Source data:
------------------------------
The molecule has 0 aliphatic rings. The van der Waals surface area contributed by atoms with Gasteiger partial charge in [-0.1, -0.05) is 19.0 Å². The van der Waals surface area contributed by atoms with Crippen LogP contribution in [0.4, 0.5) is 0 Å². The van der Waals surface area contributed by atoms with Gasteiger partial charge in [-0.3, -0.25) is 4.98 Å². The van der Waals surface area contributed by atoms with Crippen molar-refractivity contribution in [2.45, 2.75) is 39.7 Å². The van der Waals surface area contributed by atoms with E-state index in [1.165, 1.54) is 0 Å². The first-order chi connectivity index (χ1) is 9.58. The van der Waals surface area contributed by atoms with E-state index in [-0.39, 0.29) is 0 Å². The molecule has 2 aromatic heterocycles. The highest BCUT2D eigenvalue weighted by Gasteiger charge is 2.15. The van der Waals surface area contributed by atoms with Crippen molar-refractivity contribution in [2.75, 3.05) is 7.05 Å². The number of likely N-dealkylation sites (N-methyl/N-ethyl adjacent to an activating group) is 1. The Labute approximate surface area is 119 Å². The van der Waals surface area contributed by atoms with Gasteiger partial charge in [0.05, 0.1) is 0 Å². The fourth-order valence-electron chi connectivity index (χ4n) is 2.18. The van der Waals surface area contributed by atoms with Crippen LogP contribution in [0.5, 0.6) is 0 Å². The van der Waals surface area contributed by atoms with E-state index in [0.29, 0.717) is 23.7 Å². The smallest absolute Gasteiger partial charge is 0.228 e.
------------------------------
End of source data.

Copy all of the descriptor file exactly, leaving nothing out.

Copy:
The molecule has 0 aliphatic rings. The van der Waals surface area contributed by atoms with Gasteiger partial charge in [-0.1, -0.05) is 19.0 Å². The van der Waals surface area contributed by atoms with Crippen LogP contribution in [0.4, 0.5) is 0 Å². The van der Waals surface area contributed by atoms with Gasteiger partial charge in [-0.3, -0.25) is 4.98 Å². The van der Waals surface area contributed by atoms with Crippen molar-refractivity contribution in [2.45, 2.75) is 39.7 Å². The van der Waals surface area contributed by atoms with E-state index in [1.165, 1.54) is 0 Å². The first-order chi connectivity index (χ1) is 9.58. The van der Waals surface area contributed by atoms with E-state index in [-0.39, 0.29) is 0 Å². The molecule has 2 aromatic heterocycles. The highest BCUT2D eigenvalue weighted by Gasteiger charge is 2.15. The van der Waals surface area contributed by atoms with Crippen molar-refractivity contribution in [2.75, 3.05) is 7.05 Å². The number of likely N-dealkylation sites (N-methyl/N-ethyl adjacent to an activating group) is 1. The Labute approximate surface area is 119 Å². The van der Waals surface area contributed by atoms with Gasteiger partial charge in [0.05, 0.1) is 0 Å². The fourth-order valence-electron chi connectivity index (χ4n) is 2.18. The van der Waals surface area contributed by atoms with Crippen LogP contribution in [0.5, 0.6) is 0 Å². The van der Waals surface area contributed by atoms with E-state index in [0.29, 0.717) is 23.7 Å². The smallest absolute Gasteiger partial charge is 0.228 e.